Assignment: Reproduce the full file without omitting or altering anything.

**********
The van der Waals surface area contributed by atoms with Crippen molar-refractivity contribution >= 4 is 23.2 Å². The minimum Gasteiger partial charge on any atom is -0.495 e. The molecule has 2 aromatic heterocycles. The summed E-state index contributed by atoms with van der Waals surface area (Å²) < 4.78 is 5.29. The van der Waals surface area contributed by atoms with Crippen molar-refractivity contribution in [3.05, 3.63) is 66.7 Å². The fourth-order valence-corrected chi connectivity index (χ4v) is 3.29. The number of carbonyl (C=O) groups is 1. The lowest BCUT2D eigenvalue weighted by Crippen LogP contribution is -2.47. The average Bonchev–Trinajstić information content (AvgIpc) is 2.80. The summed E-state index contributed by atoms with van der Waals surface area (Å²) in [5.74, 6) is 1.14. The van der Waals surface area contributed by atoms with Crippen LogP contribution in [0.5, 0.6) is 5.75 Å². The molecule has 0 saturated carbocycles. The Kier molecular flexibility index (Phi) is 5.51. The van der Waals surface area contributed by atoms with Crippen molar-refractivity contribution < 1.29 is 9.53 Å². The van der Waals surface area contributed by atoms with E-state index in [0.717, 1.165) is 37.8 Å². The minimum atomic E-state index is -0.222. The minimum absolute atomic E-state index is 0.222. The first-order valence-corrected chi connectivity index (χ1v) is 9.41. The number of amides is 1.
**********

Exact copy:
The van der Waals surface area contributed by atoms with Crippen molar-refractivity contribution >= 4 is 23.2 Å². The minimum Gasteiger partial charge on any atom is -0.495 e. The molecule has 2 aromatic heterocycles. The summed E-state index contributed by atoms with van der Waals surface area (Å²) < 4.78 is 5.29. The van der Waals surface area contributed by atoms with Crippen molar-refractivity contribution in [3.05, 3.63) is 66.7 Å². The fourth-order valence-corrected chi connectivity index (χ4v) is 3.29. The number of carbonyl (C=O) groups is 1. The lowest BCUT2D eigenvalue weighted by Crippen LogP contribution is -2.47. The average Bonchev–Trinajstić information content (AvgIpc) is 2.80. The summed E-state index contributed by atoms with van der Waals surface area (Å²) in [5.74, 6) is 1.14. The van der Waals surface area contributed by atoms with Crippen LogP contribution in [0.5, 0.6) is 5.75 Å². The molecule has 0 saturated carbocycles. The Kier molecular flexibility index (Phi) is 5.51. The van der Waals surface area contributed by atoms with Crippen molar-refractivity contribution < 1.29 is 9.53 Å². The van der Waals surface area contributed by atoms with E-state index in [0.717, 1.165) is 37.8 Å². The minimum atomic E-state index is -0.222. The minimum absolute atomic E-state index is 0.222. The first-order valence-corrected chi connectivity index (χ1v) is 9.41. The number of amides is 1.